CAPLA Job Interview Fair Helps Architecture Student Land Internship
When Diego Limon ’23 B Arch came to the University of Arizona to study architecture, his days working at the Levi’s Outlet Store in Tucson Premium Outlets were behind him. Little did he know that his first internship as an architecture student would be with the company that built that outlet mall: Chasse Building Team.
“It was their first project in Tucson, and that connection is pretty cool,” says Limon, who spent the summer of 2019 and a month over the 2019-2020 winter break interning for the construction company.
How did Limon land a paid internship before finishing his foundation year in the program?
“In truth, I figured I wouldn’t have much luck,” he says. But classmates in their second year suggested he participate in the College of Architecture, Planning and Landscape Architecture’s Job Interview Fair—held this year on February 7, 2020—and advisors gave him tips on creating an architectural resume and portfolio.
Though Limon didn’t have the skillset of more advanced students, he was eager to demonstrate that he was proficient at another critical skill. “Foundation year doesn’t correlate with pre-construction and project management technical requirements,” he says, “but we learn early on how essential it is to manage our time well.”
Limon had a good conversation with Chasse representatives in the Sundt Gallery during the job fair and was invited for a second interview in their Tucson office, where they offered him the internship.
“They asked whether I wanted to work in the office or in the field,” he says. “I was thinking of architecture so said the office.” But when they told him he’d be surprised how much he would learn in the field, he took up their offer to work on a project Chasse planned to complete that summer—the Dove Mountain CSTEM K-8 School, an innovative, 102,755 square-foot facility valued at $28 million.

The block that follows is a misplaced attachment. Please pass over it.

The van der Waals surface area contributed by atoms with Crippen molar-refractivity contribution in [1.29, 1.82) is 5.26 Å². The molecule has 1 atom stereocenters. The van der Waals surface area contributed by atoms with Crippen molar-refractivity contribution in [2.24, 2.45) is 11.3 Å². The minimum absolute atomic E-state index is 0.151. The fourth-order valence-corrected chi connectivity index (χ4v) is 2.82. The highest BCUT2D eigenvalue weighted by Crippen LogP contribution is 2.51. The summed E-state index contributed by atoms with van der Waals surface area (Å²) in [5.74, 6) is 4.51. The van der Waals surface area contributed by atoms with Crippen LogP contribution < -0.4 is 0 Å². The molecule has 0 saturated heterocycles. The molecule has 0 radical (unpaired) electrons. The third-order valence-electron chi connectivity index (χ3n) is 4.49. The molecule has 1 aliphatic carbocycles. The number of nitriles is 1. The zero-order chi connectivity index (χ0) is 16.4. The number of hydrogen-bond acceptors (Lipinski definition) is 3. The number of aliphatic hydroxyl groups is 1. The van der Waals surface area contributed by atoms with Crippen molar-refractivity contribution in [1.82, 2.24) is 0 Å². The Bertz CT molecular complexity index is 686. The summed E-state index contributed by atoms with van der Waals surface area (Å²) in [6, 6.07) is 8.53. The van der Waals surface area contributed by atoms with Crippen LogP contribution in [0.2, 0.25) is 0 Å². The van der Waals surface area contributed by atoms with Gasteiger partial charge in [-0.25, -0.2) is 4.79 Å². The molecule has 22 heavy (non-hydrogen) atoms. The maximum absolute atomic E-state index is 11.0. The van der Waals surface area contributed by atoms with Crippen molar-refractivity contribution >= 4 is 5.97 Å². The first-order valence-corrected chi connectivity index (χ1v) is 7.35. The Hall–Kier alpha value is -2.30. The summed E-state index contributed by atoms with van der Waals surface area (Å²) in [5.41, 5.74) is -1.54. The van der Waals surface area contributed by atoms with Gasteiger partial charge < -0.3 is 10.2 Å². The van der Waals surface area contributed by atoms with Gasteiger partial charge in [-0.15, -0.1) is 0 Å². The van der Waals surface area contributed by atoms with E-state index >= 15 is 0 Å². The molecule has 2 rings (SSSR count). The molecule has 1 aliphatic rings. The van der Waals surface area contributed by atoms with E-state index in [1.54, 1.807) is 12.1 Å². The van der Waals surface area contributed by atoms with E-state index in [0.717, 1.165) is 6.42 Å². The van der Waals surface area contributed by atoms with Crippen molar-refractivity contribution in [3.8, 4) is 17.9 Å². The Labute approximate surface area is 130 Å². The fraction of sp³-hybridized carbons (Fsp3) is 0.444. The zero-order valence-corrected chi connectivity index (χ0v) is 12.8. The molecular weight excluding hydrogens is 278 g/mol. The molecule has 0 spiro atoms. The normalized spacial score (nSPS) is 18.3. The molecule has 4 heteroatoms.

“When I got there I was overwhelmed,” he recalls. “The full engine was running, but I didn’t even know how to read construction documents.”
Kyle Harrison, Chasse’s project superintendent, guided Limon through those first days and throughout his internship—and so did fellow CAPLA student Brent Potter ’20 B Arch and CAPLA alumna Gabrielle Robinson ’17 B Arch, a Chasse project engineer. “They taught me so much: how to read documents and use software; how to make a punch list and go through punch walks. I was surprised just how intricate the process is.”
Fluent in Spanish, Limon was also able to work with many of the subcontractors. Indeed, a family friend suggested that “if you want to be an architect, you should work in construction first because the subs will appreciate you a lot more.”
Though he learned a lot in his internship, the most rewarding part of the experience was the working environment. “It’s a Chasse family,” he says. “They are very supportive and friendly, with a real personality. I don’t know what there isn’t to love about interning there.”
As for other first-year CAPLA students looking for an internship, Limon uses his own example: “It’s never too early—you just have to be willing to try. If you want an opportunity and are open to learning, people will teach you. It’s good for you and it’s good for them.”
CAPLA students, learn about registering for the Job Interview Fair.
Employers, if you would like to host CAPLA students for an internship, please contact Luis Zozaya, recruitment and outreach coordinator, at 520-621-4231.